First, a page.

Tag Archives: Beef

Super-Seasonally Vegged-Up Cottage Pie!

There’s more than a chill in the air and finally it’s time to bring on the pies and stews. I love my winter food. As you’ll see from my last year’s Comfort Cottage Pie recipe normally I love nothing more than a super-meaty cottage pie with no more veggie additions than a little carrot and celery. However, my son Jacques (who’s now two and a half) is back on his Mission of Veggie Refusal and I’m back on my Mission of Veggie Disguise (a blog I wrote a few months ago getting kids to eat more veg). And this revised and super-seasonally vegged-up recipe has an umpteem of hidden veggies that will please even the most ardent of carnivores.

My basket of veggies freshly picked to make my Vegged-Up Cottage Pie, including carrots, parsnips, butternut, swiss chard, green beans and thyme

Interestingly the wee fella loves his fruit, particularly if he’s picked it himself which he often does, gorging himself on figs (his favourite), blackberries (second fave), plums, greengages and the odd pear from the garden. And he’ll happily eat a banana. And yet virtually all veggies are a complete no go these days, even his once beloved peas and sometimes low and behold even sweetcorn! He’ll happily watch and join in as I pick green beans and tommies, lift the carrots and parnsips, cut the brocolli or sweetcorn from the garden..but when it come to eating them, you’re having a laugh! It’s always a whiny ‘dont like’ coupled with a pushing away off the plate or even worse a full blown, increasingly more frequent, tantrum. I’m still lucky Francesca will eat pretty much all veggies put her way, admittedly not with great gusto (but then she doesn’t particularly like most foods!) and always under a certain amount of duress. But she does love her carrots, because horseys do.

My little veggie-refuser Grubster happily tucking into a fig

Jacque sagely eying up the veggies he’d just help to pick

This cottage pie is an out and out winner with them both and with us too, and provides us with a couple of very healthy and pleasing family dinners. Whenever I’m making these slow-to-cook meaty dinners I tend to double (or treble) up on quantities making at least enough for two family dinners, freezing half or keeping it in the fridge for later in the week. Halve the below ingredients list if you want to make enough for just one dinner.

Feel free to vary the veggies, use whatever’s seasonal or you have in. My weights are only what I so happened to have picked and are included for a guideline only, so please vary accordingly. I used swiss chard, carrots, french beans, celery and butternut squash in the meat sauce and parsnips and potatoes in the topping. The first parsnips of the year actually, and the first parsnips I’ve ever grown. Pretty impressive size I thought, Jacques and I were a bit surprised when we lifted them together! You could also use pumpkin, spinach, mushrooms, runner beans, swede, sweetcorn, peas, broccoli, cabbage, kale or peppers and probably loads of other veggies I can’t think of right now!

I also have a tendency to leave the skins on my carrots, parsnips and potatoes (and give them a jolly good scrub obviously!), but then mine are all organically home grown. It’s up to you.

Titchy carrots and whopper parsnips!

As an added meal enhancer try baking your kids their dinner in individual bowls, mine love eating theirs straight out of my gorgeous Oogaa bowls, which being silicone can handily be oven baked and microwaved.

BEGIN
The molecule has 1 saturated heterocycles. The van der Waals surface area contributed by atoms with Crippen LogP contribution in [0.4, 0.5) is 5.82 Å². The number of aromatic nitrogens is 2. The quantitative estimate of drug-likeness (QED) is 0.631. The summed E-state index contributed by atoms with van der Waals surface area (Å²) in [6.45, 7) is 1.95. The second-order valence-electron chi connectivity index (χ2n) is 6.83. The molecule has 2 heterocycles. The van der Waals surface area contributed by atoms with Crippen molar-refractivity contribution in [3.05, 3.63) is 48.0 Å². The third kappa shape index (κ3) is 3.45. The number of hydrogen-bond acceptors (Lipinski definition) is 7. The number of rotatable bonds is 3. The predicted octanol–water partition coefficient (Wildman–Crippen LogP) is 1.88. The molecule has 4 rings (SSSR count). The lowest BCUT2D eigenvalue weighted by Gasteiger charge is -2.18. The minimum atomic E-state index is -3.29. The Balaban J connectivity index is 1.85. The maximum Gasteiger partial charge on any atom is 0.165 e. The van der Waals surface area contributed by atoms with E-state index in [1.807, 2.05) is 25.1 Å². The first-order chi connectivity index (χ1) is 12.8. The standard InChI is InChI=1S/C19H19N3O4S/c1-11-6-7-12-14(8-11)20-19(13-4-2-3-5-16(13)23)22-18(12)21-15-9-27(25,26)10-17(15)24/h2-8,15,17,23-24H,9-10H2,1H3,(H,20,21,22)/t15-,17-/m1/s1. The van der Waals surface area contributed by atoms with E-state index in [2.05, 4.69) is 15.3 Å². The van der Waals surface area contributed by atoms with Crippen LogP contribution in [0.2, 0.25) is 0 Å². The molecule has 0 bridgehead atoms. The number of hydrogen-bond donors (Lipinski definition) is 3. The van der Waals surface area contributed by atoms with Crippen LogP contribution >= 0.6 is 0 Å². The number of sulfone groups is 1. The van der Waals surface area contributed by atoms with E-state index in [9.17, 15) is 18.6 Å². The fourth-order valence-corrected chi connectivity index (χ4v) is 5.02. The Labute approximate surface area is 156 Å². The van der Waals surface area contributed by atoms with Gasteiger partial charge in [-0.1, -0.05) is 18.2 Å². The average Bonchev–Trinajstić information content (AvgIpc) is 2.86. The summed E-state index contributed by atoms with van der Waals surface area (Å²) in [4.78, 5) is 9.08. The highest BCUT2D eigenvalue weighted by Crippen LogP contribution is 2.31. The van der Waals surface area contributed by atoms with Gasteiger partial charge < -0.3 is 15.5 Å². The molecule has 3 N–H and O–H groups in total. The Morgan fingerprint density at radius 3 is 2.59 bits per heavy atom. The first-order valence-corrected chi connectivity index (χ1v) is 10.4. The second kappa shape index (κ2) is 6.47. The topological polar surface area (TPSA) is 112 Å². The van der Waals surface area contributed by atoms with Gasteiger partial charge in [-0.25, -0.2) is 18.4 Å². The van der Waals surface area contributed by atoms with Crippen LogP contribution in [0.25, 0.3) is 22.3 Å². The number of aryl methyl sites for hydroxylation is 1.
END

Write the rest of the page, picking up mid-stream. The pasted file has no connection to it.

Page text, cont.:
This is also a recipe that can easily be adapted for weaning babies. Omit the Worcester Sauce and use baby stock cubes which are available at most big chemists, then whiz up the cooked beef and veggie sauce in a processor before piling on the topping.

The kids love their Cottage Pie baked in my individual Oogaa silicone bowls

Since my recipe is full of seasonal goodies I’m entering it into Fabulicious Food’s Simple and In Season challenge, this month hosted by Nazima at Franglais Kitchen

Super-Seasonally Vegged-Up Cottage Pie

Toddlers, Bigger Kids, Family Suppers, Just the Grown Ups too!

Enough for a family of four TWICE!:

For the Meat & Veggie Sauce:

a large onion

2 sticks of celery

2 carrots

300g of butternut or pumpkin

2 tablespoons of sunflower or olive oil

600g of good quality beef mince

1 tablespoon of plain flour

800ml of beef stock

1 heaped tablespoon of tomato puree

2 teaspoons of Worcester Sauce

3 large sprigs of thyme

3 bay leaves

black pepper

100g of french or runner beans, finely diced

200g of chard or spinach, separating any thick stems from the leafy parts and shredding separately

For the Topping:

850g of potatoes peeled or un-peeled, chopped into large chunks

500g of parsnips, peeled or un-peeled, chopped into large chunks

50g of butter

50ml of milk

2 teaspoons of creamed horseradish, optional

salt & pepper

Finely dice the onion, celery, carrots and butternut or pumpkin. I usually pulse these veggies in a food processor both for speed and to get them reasonably fine (and well hidden!).

Heat the oil in a very large saucepan and throw in the onion, celery, carrots and butternut or pumpkin. Cook over a medium heat for 10 minutes until soft, stirring regularly.

Turn up the heat and add the beef. Cook for about 5 minutes until browned.

Stir in the flour, quickly followed by the stock, tomato puree, worcester sauce, thyme, bay and a generous pinch of black pepper.

Now prepare the rest of your veggies, dicing them to an appropriate size for your kids i.e. the finer the dice the less likelihood of rejection!. Add them to the sauce. If you’re using swiss chard, include the diced stems at this stage but add the green leaves later (the same for spinach). Cover and leave to simmer for at least 30 minutes. If the sauce looks like it’s drying out, add a little water.